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The Story After the Story for a 16-Year-Old Refugee With Dashed Hopes

But then this young man did something about which I still shake my head and chuckle: He decided to get on the airplane anyway.

Samie’s “mad dash” to America played out over a 24-hour period during which he and I kept in touch by phone and instant messages as he drove to the airport in Jakarta, updated me from a transit lounge in Taipei and, finally, called me from a motel room near Los Angeles International Airport.

Each leg of the way must have been terrifying for him — it certainly was agonizing for me.

What if the Indonesian authorities stopped him from boarding the plane, or Taiwanese authorities detained him in transit? Would they deport him back to Afghanistan instead of Indonesia? Or would he end up in an airport lockup in Los Angeles?

These fears consumed me as I waited throughout the day for a message from Samie, or for the phone to ring with his face and phone number on the screen. I started feeling physically ill as the day wore on, and actually had to lie down for 30 minutes because I thought I was going to either faint or vomit.

I finally got the call the next day: Samie had arrived in Los Angeles and been admitted into the country. He had already been approved for settlement so he wasn’t turned away. The next day, he flew to his new home in Washington State to start the next chapter in a life that has seen a lot in only 16 years. I am not going to disclose which city for security reasons, and to protect his privacy.

The uncertainties that dogged him for so long still remain.

He is currently living in a boardinghouse reserved for refugees who are minors, run by a nonprofit aid organization. He had wanted to be resettled with an American family, in hopes of regaining what he lost in that bomb blast in Afghanistan. But that didn’t happen, and it’s unknown if it will. In our last phone call, Samie said he was comfortable in the boardinghouse, had his own room, had made friends with other refugees there, and was hoping to resume schooling or some kind of vocational training.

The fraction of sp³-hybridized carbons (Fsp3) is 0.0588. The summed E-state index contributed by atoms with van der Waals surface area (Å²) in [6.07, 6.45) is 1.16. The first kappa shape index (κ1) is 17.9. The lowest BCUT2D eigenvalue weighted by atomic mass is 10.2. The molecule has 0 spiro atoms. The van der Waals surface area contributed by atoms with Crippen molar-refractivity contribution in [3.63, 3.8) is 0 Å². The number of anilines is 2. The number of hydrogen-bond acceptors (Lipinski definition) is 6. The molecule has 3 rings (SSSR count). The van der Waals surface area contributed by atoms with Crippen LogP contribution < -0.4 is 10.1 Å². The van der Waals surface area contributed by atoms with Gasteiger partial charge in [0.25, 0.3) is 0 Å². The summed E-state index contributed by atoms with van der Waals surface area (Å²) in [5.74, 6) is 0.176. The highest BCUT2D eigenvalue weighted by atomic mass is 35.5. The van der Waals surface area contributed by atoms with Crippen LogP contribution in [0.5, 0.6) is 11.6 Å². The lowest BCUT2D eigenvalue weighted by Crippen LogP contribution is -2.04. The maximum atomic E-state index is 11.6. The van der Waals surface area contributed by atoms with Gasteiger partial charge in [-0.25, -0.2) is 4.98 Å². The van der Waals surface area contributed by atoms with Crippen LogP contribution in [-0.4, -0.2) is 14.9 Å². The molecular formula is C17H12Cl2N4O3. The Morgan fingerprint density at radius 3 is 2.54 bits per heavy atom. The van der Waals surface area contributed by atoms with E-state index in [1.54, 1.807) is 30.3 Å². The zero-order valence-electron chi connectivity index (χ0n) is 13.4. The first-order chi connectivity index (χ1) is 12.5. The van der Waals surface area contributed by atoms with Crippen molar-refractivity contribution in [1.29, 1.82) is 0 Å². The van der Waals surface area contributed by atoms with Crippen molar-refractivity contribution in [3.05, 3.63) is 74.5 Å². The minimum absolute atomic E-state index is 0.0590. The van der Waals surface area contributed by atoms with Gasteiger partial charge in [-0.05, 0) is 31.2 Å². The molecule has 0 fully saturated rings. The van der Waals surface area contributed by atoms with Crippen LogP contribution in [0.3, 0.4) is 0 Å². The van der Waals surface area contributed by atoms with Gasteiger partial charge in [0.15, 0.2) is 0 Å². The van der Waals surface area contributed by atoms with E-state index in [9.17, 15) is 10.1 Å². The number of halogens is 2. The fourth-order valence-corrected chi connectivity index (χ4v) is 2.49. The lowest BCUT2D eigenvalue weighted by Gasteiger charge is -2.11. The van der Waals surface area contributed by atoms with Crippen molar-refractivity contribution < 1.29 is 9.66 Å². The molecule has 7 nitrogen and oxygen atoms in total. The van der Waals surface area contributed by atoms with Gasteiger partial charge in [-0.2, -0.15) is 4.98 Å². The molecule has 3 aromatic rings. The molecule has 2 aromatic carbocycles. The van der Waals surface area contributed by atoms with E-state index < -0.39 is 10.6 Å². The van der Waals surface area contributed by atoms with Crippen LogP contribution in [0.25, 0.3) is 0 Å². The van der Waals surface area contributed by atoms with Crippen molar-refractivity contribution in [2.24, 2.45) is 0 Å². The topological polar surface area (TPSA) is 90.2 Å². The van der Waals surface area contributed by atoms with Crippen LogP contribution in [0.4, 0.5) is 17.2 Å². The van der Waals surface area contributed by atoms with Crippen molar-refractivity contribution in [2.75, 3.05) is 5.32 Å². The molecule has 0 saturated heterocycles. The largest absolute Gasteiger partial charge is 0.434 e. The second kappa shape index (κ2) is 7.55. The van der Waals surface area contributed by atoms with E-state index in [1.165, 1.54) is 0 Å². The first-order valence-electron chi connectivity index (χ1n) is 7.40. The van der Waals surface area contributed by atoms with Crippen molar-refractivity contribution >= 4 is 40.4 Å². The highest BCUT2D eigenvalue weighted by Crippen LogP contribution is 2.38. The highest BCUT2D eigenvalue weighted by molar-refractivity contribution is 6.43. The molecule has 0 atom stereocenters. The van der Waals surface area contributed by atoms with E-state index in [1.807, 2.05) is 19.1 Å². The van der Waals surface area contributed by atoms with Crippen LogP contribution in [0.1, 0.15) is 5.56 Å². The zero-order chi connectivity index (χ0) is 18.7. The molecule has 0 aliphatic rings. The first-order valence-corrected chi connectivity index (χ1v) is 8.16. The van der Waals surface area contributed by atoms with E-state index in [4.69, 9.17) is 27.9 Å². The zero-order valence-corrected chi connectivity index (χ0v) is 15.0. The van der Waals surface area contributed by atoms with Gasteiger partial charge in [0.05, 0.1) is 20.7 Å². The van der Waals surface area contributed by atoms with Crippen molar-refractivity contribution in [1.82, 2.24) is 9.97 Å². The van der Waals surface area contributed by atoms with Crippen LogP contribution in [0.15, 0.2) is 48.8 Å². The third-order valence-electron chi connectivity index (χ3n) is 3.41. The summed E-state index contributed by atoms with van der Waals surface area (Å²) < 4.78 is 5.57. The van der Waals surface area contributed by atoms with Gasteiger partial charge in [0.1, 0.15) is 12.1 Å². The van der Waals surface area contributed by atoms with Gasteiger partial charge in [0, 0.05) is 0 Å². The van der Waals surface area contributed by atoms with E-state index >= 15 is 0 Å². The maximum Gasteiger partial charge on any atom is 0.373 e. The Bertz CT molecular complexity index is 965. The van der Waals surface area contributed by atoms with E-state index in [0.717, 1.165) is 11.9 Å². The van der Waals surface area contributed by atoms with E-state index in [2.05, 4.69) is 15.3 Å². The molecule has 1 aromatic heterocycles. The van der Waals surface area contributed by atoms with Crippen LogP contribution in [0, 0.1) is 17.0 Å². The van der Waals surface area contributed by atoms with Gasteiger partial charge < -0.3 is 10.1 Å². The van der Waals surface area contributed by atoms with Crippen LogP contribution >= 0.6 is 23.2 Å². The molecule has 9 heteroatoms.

But he also said that he was bored out of his mind, with nothing to do. He asked if I knew a family who might take him in as a foster son, because he is not sure how he will feel about the boardinghouse a few months from now, after the euphoria of being in the United States wears off.

This made me feel as bad as I did that day in late January. Samie’s “mad dash” to America was brave and awe-inspiring to me. But in so many other ways, his journey toward a new life is only beginning.

Since we first published a story and aired two podcasts about Samie and other refugees in limbo following President Trump’s first executive order, The New York Times has received numerous emails from concerned Americans across the country — and even Canadians — who have offered to make donations to help Samie or adopt him or become his foster parents. This was a pleasant surprise for a journalist who has spent the last 20 years living in Southeast Asia, and it gave me great pride in being an American. I am trying to assist Samie in learning his options for remaining at the boardinghouse or moving in with a foster family. In the meantime, he has asked for privacy as he figures things out, so this will be the last story on him for a while. But I am determined to make sure it is not the last one about this singular young man.

Source: NYT > World

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